Recently I showcased some of my latest items in this post about creating for a cause. My cause happens to be AUTISM.
I get a lot of questions about what it is like to have a child with autism and many of them are the same ones over and over. I don’t want to focus on autism all that much on my blog, but since it is a huge part of my life, and one that is not likely to change, I find it important to include some thoughts about it here from time to time. My adorable son, who has autism, will celebrate his 14th birthday next month. Just like any other Mom, I cannot believe how fast he is growing up into a young man.
It has not been easy and at times I thought it would destroy me, but I am happy to report that through perseverance life has settled down for us quite a bit, although it will never be “normal”. How has autism impacted us? It is really rather: How hasn’t autism impacted us, because, make no mistake about it, it is a life changing diagnosis. As is often the case with traumatic events, when you first receive bad news, I remember clearly where I was, when I figured out what was “wrong” with my then 14 month old son. I was reading an article in “Time” about autism. With it came one of those “your kid might be autistic if” checkoff lists. I checked off all the warning signs listed, but one – and then just sat there and balled my eyes out. Still, it took months, if not years to get the doctors to finally admit to it. I didn’t want it to be true, but that doesn’t change the facts and from what I had read timing was crucial.
These early years are a blur of doctors appointments, most of them useless, test after test after test and therapy sessions, lots and lots of them. He needed glasses, because his eyes were so crossed it could make you dizzy just looking at him. He needed feeding therapy so he could learn not to throw up everything that had even the tiniest chunks in it, physical therapy to teach him to walk and other gross motor skills, occupational therapy for the fine motor stuff. All but speech therapy, which is what he needed the most, but was denied insurance coverage for.
You see, autism doesn’t like to exist on its own, most of the time. It has to bring along companions like apraxia and sometimes epilepsy. In our case it was apraxia, meaning that the brain knows what it wants to say, but the muscles don’t know how to translate those signals into words. There were times when he showed great promise and began saying individual words only to loose them again completely. One of those words was, ironically “help”. In those nearly 14 years he has only called me Mama one time, but he said it so clearly while signing it and then pointing right at me, I knew he wanted to let me know that he could. Oh, how I would long to hear that again, but for right now I have to be alright with the fact that he said it at all.
Why have I chosen to tell you about this? It’s quite simple for me. There was a time when I would have considered something like making and selling my own jewelry a frivolous waste of time. And I am here to tell you that it is not.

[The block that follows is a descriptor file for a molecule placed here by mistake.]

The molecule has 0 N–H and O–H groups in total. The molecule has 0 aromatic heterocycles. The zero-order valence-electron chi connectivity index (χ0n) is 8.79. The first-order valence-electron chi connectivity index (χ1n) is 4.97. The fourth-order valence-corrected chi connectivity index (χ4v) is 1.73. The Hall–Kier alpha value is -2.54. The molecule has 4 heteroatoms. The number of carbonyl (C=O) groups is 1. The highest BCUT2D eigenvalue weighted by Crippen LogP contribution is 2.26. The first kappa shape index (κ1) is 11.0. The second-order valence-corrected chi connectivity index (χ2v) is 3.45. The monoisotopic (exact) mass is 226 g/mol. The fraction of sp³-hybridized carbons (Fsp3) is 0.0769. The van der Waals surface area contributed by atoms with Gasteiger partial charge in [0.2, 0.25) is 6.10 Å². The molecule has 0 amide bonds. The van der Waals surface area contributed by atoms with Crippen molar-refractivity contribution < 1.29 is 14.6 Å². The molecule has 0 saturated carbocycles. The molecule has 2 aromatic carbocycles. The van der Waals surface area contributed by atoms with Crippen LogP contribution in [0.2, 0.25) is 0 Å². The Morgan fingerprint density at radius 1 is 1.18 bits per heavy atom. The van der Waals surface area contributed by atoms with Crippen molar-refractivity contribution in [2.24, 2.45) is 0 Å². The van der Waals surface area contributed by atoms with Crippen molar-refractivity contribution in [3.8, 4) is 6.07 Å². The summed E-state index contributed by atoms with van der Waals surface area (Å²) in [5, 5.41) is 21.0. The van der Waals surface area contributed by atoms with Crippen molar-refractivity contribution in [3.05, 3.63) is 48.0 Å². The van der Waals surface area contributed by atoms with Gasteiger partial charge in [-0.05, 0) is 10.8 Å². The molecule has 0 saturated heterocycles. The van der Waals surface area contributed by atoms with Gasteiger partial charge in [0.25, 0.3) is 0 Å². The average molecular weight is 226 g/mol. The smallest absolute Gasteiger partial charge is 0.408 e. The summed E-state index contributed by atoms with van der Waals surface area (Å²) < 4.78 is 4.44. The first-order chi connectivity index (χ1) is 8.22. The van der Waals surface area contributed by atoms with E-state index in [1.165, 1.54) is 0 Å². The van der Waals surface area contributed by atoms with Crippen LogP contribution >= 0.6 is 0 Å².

I believe the worst part of the early years of his diagnosis with autism was my incessant drive to try to fix him, to move from one therapy to the next treatment and so on, only to be disappointed again and again. He dosen’t need to be fixed, because he is not broken. That is not to say that he did not benefit. He has made tremendous strides. It is just that his benchmarks are considerably different from those of a typical child. It took him 27 months to walk, but he hasn’t stopped since. When we changed him over to first, a gluten and casein, then egg and additive free diet, he began eating a much greater variety of food than ever before. I now call him the bottomless pit. Seems there is never enough on his plate these days to satisfy his enormous appetite. He looks healthy and he is happy. He is a prankster who loves sliding his ice cold hands under my shirt and onto my back.
He is always scattering dirt somewhere, propping up sofas with whatever objects he can get his hands on and he loves the sight of opening and closing garage doors more than anyone in the known universe. He does not suffer from autism. We do. Why? I know that the day will come when we are no longer around to give him the care he needs and deserves. And while we know that we will do everything in our power to make sure he is well cared for, there are no guaranties and the statistics work against us in a big way.
I know that without having jewelry as my creative outlet, I would not be the mother I am now. If you are an autism Mom, just starting out on your journey, know that it is not only okay, but it is vital that you do not loose yourself and your identity to autism. It already has your child – don’t let it take you, too! You owe it to your child to not be consumed. Your child deserves a mother who gives herself permission to pursue her own happiness as well as his/hers.
Are you the mother of a child with autism, Down Syndrome, seizure disorder or other challenges? Do you create art? Have you thought about starting your own creative business, but felt too guilty to pursue your dream?
I hope you don’t mind me sharing my thoughts about this and other subjects like it, from time to time, as they do influence my life on a daily basis and make me who I am, as a person and an artist. I would really like to hear your thoughts!